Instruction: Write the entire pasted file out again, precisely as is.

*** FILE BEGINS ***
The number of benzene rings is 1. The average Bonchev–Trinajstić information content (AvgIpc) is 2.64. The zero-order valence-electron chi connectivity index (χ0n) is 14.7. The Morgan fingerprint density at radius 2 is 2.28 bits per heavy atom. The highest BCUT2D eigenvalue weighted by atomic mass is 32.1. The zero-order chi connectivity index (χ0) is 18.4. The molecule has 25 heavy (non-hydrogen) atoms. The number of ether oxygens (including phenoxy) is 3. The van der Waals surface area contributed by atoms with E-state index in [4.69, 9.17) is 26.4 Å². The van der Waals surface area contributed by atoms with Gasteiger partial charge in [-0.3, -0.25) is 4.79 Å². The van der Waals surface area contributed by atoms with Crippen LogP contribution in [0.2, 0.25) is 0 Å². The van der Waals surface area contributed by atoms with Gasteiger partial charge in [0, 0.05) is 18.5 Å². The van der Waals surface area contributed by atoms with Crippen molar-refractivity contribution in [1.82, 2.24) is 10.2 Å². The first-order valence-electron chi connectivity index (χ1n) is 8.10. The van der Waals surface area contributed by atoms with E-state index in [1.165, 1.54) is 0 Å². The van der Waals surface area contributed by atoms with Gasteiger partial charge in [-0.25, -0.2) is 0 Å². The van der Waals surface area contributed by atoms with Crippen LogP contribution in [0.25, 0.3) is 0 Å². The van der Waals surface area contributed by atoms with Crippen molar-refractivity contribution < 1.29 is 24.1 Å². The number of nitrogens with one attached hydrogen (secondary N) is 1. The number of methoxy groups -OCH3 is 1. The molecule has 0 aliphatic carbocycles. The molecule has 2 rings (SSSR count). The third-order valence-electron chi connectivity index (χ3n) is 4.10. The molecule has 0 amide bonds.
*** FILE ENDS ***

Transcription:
The number of benzene rings is 1. The average Bonchev–Trinajstić information content (AvgIpc) is 2.64. The zero-order valence-electron chi connectivity index (χ0n) is 14.7. The Morgan fingerprint density at radius 2 is 2.28 bits per heavy atom. The highest BCUT2D eigenvalue weighted by atomic mass is 32.1. The zero-order chi connectivity index (χ0) is 18.4. The molecule has 25 heavy (non-hydrogen) atoms. The number of ether oxygens (including phenoxy) is 3. The van der Waals surface area contributed by atoms with E-state index in [4.69, 9.17) is 26.4 Å². The van der Waals surface area contributed by atoms with Gasteiger partial charge in [-0.3, -0.25) is 4.79 Å². The van der Waals surface area contributed by atoms with Crippen LogP contribution in [0.2, 0.25) is 0 Å². The van der Waals surface area contributed by atoms with Gasteiger partial charge in [0, 0.05) is 18.5 Å². The van der Waals surface area contributed by atoms with Crippen molar-refractivity contribution in [1.82, 2.24) is 10.2 Å². The first-order valence-electron chi connectivity index (χ1n) is 8.10. The van der Waals surface area contributed by atoms with E-state index in [1.165, 1.54) is 0 Å². The van der Waals surface area contributed by atoms with Gasteiger partial charge in [-0.25, -0.2) is 0 Å². The van der Waals surface area contributed by atoms with Crippen LogP contribution in [0.25, 0.3) is 0 Å². The van der Waals surface area contributed by atoms with Crippen molar-refractivity contribution < 1.29 is 24.1 Å². The number of nitrogens with one attached hydrogen (secondary N) is 1. The number of methoxy groups -OCH3 is 1. The molecule has 0 aliphatic carbocycles. The molecule has 2 rings (SSSR count). The third-order valence-electron chi connectivity index (χ3n) is 4.10. The molecule has 0 amide bonds.